Our house rings with the sound of music (not always to my taste, teenagers!!) and laughter where before there was only silence broken by shouts of ‘silence’. There is an air of confidence about us all that was not there before. I have learnt that I am worth so much more than I ever knew. I am happy, I laugh, I joke, I feel sexy, I feel worthy, I have finally come to love the person I am.

Confidence

During the week we had our Christmas get together for the writer’s group that I belong to. Whilst there, one of the other members was telling a new member that I am very self-effacing, unnecessarily so. I was quite surprised by this, but I shouldn’t have been. I do tend to keep quiet during our meetings, not offering many comments on the work of others. Timid about reading out my own work. Partly this is due to being eternally shy.

Today I was having a chat online with someone about life in an abusive relationship. She commented that these relationships knock your confidence and it can take years to get that back.

My first marriage was not violent in any way, shape or form. Yet the emotional abuse that I lived with for so many years took away all my confidence. Years of public put downs and insults take their toll. Being told frequently if not daily that I am.

“Fat, stupid, ugly with a brain like a sieve, nobody else would ever have you.”

Did nothing for my confidence other than to batter it down time and time again.

When I began divorce proceedings he began repeating the popular children’s nursery rhyme.

“Sticks and stones may break my bones, but words will never hurt me.”

Well actually, when said often enough words may not just hurt but they can cause lasting damage.

After my marriage ended I went off the rails a bit, a friend of mine told me I was running around like a headless chicken. I began blogging and dating. I can see now that both were confidence tools. I needed to know that I was desirable, and worthy of friendship. I gained enormous validation through my blog and the friends I made there. Through my dating experiences I learnt that not only am I good enough for the men I was dating, but some of them were not good enough for me.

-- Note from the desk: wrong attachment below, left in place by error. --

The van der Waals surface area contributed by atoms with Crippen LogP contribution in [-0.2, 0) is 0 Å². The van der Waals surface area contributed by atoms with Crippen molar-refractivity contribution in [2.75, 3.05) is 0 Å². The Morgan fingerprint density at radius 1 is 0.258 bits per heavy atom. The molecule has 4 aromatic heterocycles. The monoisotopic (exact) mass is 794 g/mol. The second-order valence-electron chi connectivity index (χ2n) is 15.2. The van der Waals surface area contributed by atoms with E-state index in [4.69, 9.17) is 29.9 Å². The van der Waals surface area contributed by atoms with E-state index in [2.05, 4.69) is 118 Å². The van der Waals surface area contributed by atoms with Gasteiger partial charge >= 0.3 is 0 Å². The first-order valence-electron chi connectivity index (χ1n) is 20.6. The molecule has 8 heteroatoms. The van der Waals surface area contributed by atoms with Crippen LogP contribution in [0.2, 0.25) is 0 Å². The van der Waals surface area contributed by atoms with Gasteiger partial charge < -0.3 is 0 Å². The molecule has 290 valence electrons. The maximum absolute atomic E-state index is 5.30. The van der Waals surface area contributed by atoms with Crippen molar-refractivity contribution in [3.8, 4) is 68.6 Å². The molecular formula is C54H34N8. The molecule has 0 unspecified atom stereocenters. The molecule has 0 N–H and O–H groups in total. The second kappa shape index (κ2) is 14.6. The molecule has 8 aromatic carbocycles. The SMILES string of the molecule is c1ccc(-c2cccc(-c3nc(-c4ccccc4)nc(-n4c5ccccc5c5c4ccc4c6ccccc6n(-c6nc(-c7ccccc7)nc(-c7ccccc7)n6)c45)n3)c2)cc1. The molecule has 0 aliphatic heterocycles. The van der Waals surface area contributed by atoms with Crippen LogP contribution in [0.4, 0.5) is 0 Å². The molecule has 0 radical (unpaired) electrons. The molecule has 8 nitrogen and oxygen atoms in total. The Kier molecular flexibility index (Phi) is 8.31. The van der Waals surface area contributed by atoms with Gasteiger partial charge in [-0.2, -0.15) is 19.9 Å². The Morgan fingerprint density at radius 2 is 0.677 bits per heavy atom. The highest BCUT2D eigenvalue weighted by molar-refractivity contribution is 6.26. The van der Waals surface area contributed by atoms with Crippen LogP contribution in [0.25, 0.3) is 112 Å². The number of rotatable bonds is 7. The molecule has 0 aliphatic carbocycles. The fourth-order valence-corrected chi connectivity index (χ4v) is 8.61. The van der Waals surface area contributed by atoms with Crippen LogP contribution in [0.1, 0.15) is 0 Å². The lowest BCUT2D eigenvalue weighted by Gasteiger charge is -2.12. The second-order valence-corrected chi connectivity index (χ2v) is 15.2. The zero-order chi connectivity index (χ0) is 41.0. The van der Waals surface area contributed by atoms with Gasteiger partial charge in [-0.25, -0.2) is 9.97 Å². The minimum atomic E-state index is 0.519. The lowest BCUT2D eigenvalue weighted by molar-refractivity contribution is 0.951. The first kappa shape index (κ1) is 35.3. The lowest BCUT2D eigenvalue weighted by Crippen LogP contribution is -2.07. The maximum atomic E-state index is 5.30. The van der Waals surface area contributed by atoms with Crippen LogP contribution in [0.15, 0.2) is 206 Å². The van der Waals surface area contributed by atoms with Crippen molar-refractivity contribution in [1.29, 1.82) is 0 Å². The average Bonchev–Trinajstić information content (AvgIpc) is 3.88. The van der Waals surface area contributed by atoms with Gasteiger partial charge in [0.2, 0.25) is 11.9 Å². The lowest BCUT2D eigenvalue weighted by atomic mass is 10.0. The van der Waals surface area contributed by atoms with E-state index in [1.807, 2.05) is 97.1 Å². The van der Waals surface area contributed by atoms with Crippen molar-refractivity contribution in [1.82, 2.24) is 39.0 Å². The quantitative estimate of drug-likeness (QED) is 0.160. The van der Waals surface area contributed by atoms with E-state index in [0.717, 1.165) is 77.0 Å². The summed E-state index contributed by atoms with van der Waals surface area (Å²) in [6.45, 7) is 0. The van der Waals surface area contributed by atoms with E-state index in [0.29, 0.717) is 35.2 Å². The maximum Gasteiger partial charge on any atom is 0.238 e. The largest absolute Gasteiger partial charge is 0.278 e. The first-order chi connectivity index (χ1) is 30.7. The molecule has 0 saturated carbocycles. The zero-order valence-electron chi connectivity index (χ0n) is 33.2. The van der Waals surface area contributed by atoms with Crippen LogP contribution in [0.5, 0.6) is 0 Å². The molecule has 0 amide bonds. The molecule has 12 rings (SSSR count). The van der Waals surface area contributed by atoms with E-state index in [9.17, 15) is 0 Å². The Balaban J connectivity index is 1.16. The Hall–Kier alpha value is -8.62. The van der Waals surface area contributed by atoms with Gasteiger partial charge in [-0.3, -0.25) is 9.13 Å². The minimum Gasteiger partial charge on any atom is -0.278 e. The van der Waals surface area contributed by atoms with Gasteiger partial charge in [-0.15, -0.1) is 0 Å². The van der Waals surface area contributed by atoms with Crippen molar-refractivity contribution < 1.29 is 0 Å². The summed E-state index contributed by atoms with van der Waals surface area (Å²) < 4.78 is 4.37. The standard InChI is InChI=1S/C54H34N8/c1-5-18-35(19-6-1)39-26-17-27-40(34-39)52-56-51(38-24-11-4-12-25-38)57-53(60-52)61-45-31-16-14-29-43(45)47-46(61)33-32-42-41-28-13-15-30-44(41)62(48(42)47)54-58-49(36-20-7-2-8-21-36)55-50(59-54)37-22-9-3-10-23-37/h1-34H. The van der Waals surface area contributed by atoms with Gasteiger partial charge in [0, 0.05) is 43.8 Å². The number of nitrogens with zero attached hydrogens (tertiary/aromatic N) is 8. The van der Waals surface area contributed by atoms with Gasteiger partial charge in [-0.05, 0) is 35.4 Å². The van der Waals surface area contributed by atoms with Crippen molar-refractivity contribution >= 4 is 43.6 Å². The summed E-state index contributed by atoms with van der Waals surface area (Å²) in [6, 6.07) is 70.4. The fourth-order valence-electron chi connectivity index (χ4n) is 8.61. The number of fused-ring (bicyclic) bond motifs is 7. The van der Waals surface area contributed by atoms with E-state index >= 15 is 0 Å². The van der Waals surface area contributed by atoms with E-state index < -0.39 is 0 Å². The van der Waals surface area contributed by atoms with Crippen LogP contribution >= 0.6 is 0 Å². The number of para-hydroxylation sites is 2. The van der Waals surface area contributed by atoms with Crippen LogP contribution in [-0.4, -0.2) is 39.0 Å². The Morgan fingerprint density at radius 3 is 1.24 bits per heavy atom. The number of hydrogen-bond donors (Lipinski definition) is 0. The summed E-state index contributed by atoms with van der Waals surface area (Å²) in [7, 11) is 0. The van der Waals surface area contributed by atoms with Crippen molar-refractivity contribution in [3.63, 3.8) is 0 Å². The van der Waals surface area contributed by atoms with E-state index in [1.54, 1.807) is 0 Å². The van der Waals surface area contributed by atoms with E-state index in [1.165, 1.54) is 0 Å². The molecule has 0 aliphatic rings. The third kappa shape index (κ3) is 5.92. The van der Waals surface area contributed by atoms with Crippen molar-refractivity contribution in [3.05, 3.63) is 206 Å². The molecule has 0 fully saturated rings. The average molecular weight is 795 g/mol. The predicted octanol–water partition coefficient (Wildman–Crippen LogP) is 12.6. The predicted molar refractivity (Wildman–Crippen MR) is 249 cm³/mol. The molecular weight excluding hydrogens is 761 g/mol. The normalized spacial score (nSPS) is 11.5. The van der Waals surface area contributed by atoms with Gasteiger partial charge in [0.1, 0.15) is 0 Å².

Gradually I learnt to like myself as a person. My confidence began to build. I started a new job, I have been there for seven and a half years now. They tell me that I have grown so much since I first started there. (I know they don’t mean in weight, although that increased over the years I have been there).

One thing I have tried to keep through out everything has been my sense of humour. For a long time after my divorce I would make jokes about myself. I would get told off for putting myself down, but that wasn’t what I was doing. I was showing that I don’t take myself seriously, that I can laugh at myself not just others. Maybe though there was a touch of laughing at myself before others get the chance.

All my life I have been shy, introverted. I do have my moments of bravery. On occasions when I feel confident that I know what I am talking about, then I can come out of my shell.

As for being self-effacing, I believe that is just a matter of confidence. I say very little at our writing group because I am so in awe of the talent I am surrounded by. Maybe in time some of the knowledge and skill will rub off on me too.

Coercive Control

Eight years ago I was going through the process of divorcing my then husband. I divorced him on the grounds of unreasonable behaviour. I had spent many years subjected to his emotional abuse. I was lucky that on the number of occasions that I had to call the police to the house or I went to the station to report a particularly nasty incident. The police were very understanding and didn’t just dismiss my complaints against my husband. Even after our divorce, when he was no longer living at the marital home (by court order) he was still subjecting me to harassment.

I am glad to say that he no longer behaves that way towards me. I don’t have much contact with him, for which I am glad, but when we do speak on the phone it is usually very civil. He is in contact with our sons which is as it should be. They are young adults themselves now, they don’t need me to make arrangements for them.

In recent days there have been reports in the news that The Home Secretary is about to announce new powers against non violent abuse. In theory I can only say that this is a good thing. However I have mixed feelings about all this.